The difference between experiences doesn’t have to be drastic. For example, Nike got shoppers running to six of their Chinese stores by prompting them to launch a rocket through the power of their sprint on a treadmill. At their flagship location in Shanghai, Nike offered a multiplayer variation in which users could compete with their friends. The difference here is minimal, yet adds a remarkable competitive layer on top of the experience by making the most of the space available.
If you plan on rolling your experience out to several markets, don’t treat localization as an afterthought. Good localization isn’t just a matter of translating aspects of the experience; you’ll also need a clear understanding of behaviors that are unique to the different markets that you target. As retail provides a direct touchpoint for consumers to meet and engage with your brand on an individualized level, it’s crucial that your retail experience is relevant and comprehensible to local audiences.
This can be as innocuous as a registration form. The Calvin Klein 37.5 activation, which rolled out to four APAC markets, prompted users to provide contact details. For stores in China, it made sense to enable signups through WeChat—the reigning messaging app in China that many shoppers use as an e-wallet. For markets where WeChat is less common for retail and commerce, registration via email was the default channel. Brands should likewise identify the channels that are most popular or engaging for shoppers to understand the best way to tie the in-store experience back to an overall digital strategy.
Planning around the nuances of a local market at early stages of the creative process also highlights opportunities for transcreation to save time. An important feature of the Calvin Klein experience is a meditative narration that focuses the user’s attention on the temperature around them, prompting them to reflect on the elements, but the poetic narration posed a challenge for offering relevance among local audiences. “The nature of the experience was intentionally very abstract,” said Dohm. “But this was not something that translated easily into Mandarin, so we transcreated the copy to make it more pragmatic.” Effective transcreation enabled the team to roll out to all markets within eight weeks.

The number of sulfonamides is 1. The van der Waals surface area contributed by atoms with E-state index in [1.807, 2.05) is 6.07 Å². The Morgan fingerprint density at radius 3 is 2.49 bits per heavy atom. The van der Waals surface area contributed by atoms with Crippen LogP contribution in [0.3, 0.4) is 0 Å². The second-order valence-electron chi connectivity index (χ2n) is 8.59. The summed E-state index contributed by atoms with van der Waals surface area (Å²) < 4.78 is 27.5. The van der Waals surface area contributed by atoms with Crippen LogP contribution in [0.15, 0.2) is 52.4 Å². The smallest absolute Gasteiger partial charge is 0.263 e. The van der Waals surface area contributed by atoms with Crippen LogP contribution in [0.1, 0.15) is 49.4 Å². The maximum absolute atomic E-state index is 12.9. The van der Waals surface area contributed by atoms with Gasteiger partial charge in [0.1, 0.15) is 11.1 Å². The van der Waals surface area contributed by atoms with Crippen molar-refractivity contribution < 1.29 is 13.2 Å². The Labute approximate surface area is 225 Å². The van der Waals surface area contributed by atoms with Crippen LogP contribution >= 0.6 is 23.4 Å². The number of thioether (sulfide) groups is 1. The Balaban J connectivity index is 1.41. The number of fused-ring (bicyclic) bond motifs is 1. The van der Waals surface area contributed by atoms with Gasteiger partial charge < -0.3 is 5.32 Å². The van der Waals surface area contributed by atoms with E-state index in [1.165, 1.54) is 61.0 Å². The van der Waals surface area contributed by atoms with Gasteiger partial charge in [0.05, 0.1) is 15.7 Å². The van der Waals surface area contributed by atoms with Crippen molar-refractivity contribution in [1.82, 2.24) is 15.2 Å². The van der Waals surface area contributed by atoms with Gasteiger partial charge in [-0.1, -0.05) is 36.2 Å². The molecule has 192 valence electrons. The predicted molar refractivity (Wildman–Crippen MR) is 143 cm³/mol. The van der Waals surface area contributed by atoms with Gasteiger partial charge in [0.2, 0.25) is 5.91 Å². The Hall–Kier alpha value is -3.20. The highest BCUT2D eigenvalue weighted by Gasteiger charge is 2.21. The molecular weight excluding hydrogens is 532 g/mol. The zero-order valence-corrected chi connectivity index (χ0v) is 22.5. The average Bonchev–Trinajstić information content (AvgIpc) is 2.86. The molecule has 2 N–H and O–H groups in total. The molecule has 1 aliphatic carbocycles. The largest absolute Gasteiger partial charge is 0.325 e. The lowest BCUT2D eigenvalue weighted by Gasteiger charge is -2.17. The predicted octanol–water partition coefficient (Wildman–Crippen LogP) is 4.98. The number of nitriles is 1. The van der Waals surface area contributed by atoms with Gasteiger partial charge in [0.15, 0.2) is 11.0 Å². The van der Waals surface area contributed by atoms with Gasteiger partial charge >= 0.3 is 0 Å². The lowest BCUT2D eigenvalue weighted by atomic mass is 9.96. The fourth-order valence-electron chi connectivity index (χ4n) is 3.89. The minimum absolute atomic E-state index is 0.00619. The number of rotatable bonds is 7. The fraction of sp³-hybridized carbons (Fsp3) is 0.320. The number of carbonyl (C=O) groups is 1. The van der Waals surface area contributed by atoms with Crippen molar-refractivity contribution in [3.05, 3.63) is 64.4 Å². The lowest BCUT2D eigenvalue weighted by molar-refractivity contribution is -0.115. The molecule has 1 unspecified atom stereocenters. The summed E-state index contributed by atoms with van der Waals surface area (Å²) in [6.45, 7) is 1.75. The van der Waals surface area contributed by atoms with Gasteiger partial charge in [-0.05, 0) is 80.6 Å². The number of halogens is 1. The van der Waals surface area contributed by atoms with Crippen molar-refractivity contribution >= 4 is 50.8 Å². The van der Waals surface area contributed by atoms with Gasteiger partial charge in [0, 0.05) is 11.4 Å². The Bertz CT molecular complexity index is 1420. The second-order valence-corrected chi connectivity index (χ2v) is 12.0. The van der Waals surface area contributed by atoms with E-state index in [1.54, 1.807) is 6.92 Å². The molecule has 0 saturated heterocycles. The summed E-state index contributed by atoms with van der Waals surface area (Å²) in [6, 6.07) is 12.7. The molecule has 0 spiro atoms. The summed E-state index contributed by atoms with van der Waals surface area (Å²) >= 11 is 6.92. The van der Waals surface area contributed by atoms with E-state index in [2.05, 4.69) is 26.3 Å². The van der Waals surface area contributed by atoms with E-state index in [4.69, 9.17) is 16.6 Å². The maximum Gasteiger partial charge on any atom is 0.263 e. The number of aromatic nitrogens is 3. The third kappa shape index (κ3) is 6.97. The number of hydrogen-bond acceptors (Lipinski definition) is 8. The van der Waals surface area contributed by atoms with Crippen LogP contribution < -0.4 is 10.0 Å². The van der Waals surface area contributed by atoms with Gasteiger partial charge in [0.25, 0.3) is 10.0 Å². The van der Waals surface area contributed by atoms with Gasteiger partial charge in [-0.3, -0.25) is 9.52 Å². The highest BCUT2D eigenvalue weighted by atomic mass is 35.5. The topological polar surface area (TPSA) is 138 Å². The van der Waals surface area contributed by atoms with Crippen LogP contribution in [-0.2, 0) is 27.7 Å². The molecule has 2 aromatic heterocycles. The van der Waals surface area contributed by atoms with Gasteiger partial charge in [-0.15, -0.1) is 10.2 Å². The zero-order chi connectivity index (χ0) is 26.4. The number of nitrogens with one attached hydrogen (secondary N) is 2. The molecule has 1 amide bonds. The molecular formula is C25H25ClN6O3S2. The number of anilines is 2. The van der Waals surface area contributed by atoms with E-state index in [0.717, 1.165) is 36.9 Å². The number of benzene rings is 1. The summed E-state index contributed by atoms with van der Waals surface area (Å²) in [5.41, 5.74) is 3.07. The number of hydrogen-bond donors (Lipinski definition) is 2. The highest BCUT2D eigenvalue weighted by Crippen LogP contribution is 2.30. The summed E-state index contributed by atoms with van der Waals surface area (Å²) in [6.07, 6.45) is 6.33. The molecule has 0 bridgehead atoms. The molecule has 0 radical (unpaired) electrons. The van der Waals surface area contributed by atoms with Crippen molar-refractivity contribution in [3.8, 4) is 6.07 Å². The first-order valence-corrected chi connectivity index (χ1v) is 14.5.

Shoppers love to share their experiences, and in-store installations should support this need for maximum effectiveness. This not only reminds users of the product your experience promotes, but can also expand its reach by driving user-generated content (UGC) through social. While the main goal in providing a digital takeaway should be to commemorate the experience, providing a suggested hashtag or offering a digital portal that collects UGC can also prompt shares.
“It’s great to give people something to remember their experience by,” says Dohm. “If it was a positive experience, they’ll hopefully share that on social media channels.” Content that best fits this purpose is that which documents the experience: a photo, video or even a gif that captures the magic of the experience in a personalized way. The Calvin Klein activation lets users walk away with a heatmap selfie—a clever way to distill the experience’s concept behind the promoted thermoregulating jeans. The Nike experience, meanwhile, provides shoppers with a video of their sprint that includes their personal record to encourage sharing via WeChat.
In essence, digital retail experiences should not only inform shoppers, but provide a sense of fun. In-store experiential that pulls this off successfully delights consumers while helping them understand the unique features or value of your products. As retailers are still adapting to an industry disrupted by digital and ecommerce in the west, brick-and-mortar retailers should act now to carve out a space and land on top.